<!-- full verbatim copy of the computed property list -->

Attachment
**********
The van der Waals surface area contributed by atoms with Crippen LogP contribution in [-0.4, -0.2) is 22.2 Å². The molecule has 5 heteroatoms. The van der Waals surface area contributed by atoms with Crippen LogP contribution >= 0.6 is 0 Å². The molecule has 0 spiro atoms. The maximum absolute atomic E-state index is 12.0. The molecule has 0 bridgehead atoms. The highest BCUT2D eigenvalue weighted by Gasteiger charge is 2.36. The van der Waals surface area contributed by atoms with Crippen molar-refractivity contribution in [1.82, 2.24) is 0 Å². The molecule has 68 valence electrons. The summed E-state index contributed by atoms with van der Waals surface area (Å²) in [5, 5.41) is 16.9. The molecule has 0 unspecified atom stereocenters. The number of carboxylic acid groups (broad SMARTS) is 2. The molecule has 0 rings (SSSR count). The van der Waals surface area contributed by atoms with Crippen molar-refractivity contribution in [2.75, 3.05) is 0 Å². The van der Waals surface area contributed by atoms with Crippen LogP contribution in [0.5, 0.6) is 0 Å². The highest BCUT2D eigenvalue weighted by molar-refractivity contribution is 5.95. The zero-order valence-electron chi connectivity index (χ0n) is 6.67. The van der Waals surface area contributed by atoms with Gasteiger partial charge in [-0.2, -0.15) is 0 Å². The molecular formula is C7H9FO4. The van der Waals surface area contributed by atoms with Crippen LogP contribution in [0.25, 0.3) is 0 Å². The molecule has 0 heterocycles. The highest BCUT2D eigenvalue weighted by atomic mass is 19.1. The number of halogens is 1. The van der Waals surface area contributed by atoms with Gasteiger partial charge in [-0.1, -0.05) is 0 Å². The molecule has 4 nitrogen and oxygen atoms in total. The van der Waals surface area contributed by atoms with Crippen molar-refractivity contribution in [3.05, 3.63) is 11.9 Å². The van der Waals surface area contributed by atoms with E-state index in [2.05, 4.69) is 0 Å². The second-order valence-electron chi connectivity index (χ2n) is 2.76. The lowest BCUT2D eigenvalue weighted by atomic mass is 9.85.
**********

The van der Waals surface area contributed by atoms with Crippen LogP contribution in [-0.4, -0.2) is 22.2 Å². The molecule has 5 heteroatoms. The van der Waals surface area contributed by atoms with Crippen LogP contribution >= 0.6 is 0 Å². The molecule has 0 spiro atoms. The maximum absolute atomic E-state index is 12.0. The molecule has 0 bridgehead atoms. The highest BCUT2D eigenvalue weighted by Gasteiger charge is 2.36. The van der Waals surface area contributed by atoms with Crippen molar-refractivity contribution in [1.82, 2.24) is 0 Å². The molecule has 68 valence electrons. The summed E-state index contributed by atoms with van der Waals surface area (Å²) in [5, 5.41) is 16.9. The molecule has 0 unspecified atom stereocenters. The number of carboxylic acid groups (broad SMARTS) is 2. The molecule has 0 rings (SSSR count). The van der Waals surface area contributed by atoms with Crippen molar-refractivity contribution in [2.75, 3.05) is 0 Å². The van der Waals surface area contributed by atoms with Crippen LogP contribution in [0.5, 0.6) is 0 Å². The highest BCUT2D eigenvalue weighted by molar-refractivity contribution is 5.95. The zero-order valence-electron chi connectivity index (χ0n) is 6.67. The van der Waals surface area contributed by atoms with Gasteiger partial charge in [-0.2, -0.15) is 0 Å². The molecular formula is C7H9FO4. The van der Waals surface area contributed by atoms with Crippen LogP contribution in [0.25, 0.3) is 0 Å². The molecule has 0 heterocycles. The highest BCUT2D eigenvalue weighted by atomic mass is 19.1. The number of halogens is 1. The van der Waals surface area contributed by atoms with Gasteiger partial charge in [-0.1, -0.05) is 0 Å². The molecule has 4 nitrogen and oxygen atoms in total. The van der Waals surface area contributed by atoms with Crippen molar-refractivity contribution in [3.05, 3.63) is 11.9 Å². The van der Waals surface area contributed by atoms with E-state index in [2.05, 4.69) is 0 Å². The second-order valence-electron chi connectivity index (χ2n) is 2.76. The lowest BCUT2D eigenvalue weighted by atomic mass is 9.85.